A similar result can be obtained using a current-voltage converter CCT type circuit. The current (Ij) is stable throughout the row time, and the instantaneous measurement of this current associated with a digital or analogue calculation circuit CCN, is used to calculate the column switching time toff, such that toff=Qref/Ij, at the beginning of the row time.

This solution is shown in FIG. 9. In this figure, the switch SW2 evacuates currents directly to the ground, except at the time of the measurement. High capacitive currents could disturb the current voltage converter CC2 during row/column switching.

FIG. 9 shows that the converter CCT comprises the amplifier 74 already used in the example in FIG. 7, but in the case of FIG. 9 it is associated with a resistance R installed between the input (−) and the output of amplifier 74.

It can also be seen that the circuit CCN receives digital or analog data from appropriate means DNA.

We will now consider compensation of residual leakage currents.

To inject a compensation current with sign opposite to Ileak ls on each column and during each row time, a current source is connected to the integrator measurement input (see FIGS. 6 and 7). For example, this connection may consist of a transistor installed as a current generator or a resistance Rcomp controlled by a variable voltage generator GT, as shown in FIG. 10.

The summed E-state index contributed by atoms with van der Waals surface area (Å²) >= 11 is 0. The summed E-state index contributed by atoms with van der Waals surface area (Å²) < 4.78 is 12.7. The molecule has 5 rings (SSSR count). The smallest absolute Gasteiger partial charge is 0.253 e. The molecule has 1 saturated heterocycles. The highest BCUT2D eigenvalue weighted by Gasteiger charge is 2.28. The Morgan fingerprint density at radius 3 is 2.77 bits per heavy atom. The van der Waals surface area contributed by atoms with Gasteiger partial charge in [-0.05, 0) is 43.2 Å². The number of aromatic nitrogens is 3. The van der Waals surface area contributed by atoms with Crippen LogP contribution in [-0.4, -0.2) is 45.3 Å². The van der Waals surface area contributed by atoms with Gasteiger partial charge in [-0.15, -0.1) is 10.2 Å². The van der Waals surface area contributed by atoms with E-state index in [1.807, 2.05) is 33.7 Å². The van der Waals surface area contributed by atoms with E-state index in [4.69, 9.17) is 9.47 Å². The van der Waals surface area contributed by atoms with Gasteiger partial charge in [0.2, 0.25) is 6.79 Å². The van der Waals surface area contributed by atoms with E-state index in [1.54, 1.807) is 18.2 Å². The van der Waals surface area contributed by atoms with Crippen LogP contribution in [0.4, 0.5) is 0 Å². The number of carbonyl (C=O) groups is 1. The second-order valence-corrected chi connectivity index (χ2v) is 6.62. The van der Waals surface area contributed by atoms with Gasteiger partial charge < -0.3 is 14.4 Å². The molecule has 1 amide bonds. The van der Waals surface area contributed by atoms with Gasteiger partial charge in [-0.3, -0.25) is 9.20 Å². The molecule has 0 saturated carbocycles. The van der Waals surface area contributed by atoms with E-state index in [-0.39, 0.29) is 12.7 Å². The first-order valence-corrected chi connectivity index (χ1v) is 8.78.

We will now consider another aspect of the invention related to compensation of inter-column capacitive couplings.

When the potential of any column j is switched from Vc-on to Vc-off, a parasite charge Qpar=Cpar (Vc-on−Vc-off), where Cpar is the inter-column coupling capacitance, is induced on the adjacent column (j−1) or (j+1). If columns (j−1) or (j+1) are still in emission at this moment, this charge Qpar will then be measured by the integrators located on these columns, this distorting the measurement of the charge emitted by the pixels in the said columns. Since this charge Qpar is constant for a given screen size, several solutions are possible to solve this problem. These solutions can be combined with each other to achieve the specifications for the required number of grey shades. Two main classes of solutions could be considered, apart from technological improvements to reduce the capacitance Cpar:

I) Prevent the charge Qpar from being measured by the charge integrator, which requires analog filtering solutions to be set up on the input side of this integrator: